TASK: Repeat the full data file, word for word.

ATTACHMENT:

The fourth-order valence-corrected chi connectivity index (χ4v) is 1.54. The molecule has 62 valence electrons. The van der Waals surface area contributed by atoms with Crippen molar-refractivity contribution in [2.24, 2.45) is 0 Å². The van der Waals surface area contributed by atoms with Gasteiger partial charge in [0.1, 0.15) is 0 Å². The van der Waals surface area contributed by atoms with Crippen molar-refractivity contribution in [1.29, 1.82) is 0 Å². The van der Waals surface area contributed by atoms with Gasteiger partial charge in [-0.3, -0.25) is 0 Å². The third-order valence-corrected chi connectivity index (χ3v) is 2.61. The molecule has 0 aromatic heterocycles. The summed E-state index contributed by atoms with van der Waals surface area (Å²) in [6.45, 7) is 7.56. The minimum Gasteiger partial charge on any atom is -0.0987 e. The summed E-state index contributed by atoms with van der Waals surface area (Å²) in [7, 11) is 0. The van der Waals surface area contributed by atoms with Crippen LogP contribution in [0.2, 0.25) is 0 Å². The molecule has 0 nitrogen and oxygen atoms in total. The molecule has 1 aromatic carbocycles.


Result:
The fourth-order valence-corrected chi connectivity index (χ4v) is 1.54. The molecule has 62 valence electrons. The van der Waals surface area contributed by atoms with Crippen molar-refractivity contribution in [2.24, 2.45) is 0 Å². The van der Waals surface area contributed by atoms with Gasteiger partial charge in [0.1, 0.15) is 0 Å². The van der Waals surface area contributed by atoms with Crippen molar-refractivity contribution in [1.29, 1.82) is 0 Å². The van der Waals surface area contributed by atoms with Gasteiger partial charge in [-0.3, -0.25) is 0 Å². The third-order valence-corrected chi connectivity index (χ3v) is 2.61. The molecule has 0 aromatic heterocycles. The summed E-state index contributed by atoms with van der Waals surface area (Å²) in [6.45, 7) is 7.56. The minimum Gasteiger partial charge on any atom is -0.0987 e. The summed E-state index contributed by atoms with van der Waals surface area (Å²) in [7, 11) is 0. The van der Waals surface area contributed by atoms with Crippen LogP contribution in [0.2, 0.25) is 0 Å². The molecule has 0 nitrogen and oxygen atoms in total. The molecule has 1 aromatic carbocycles.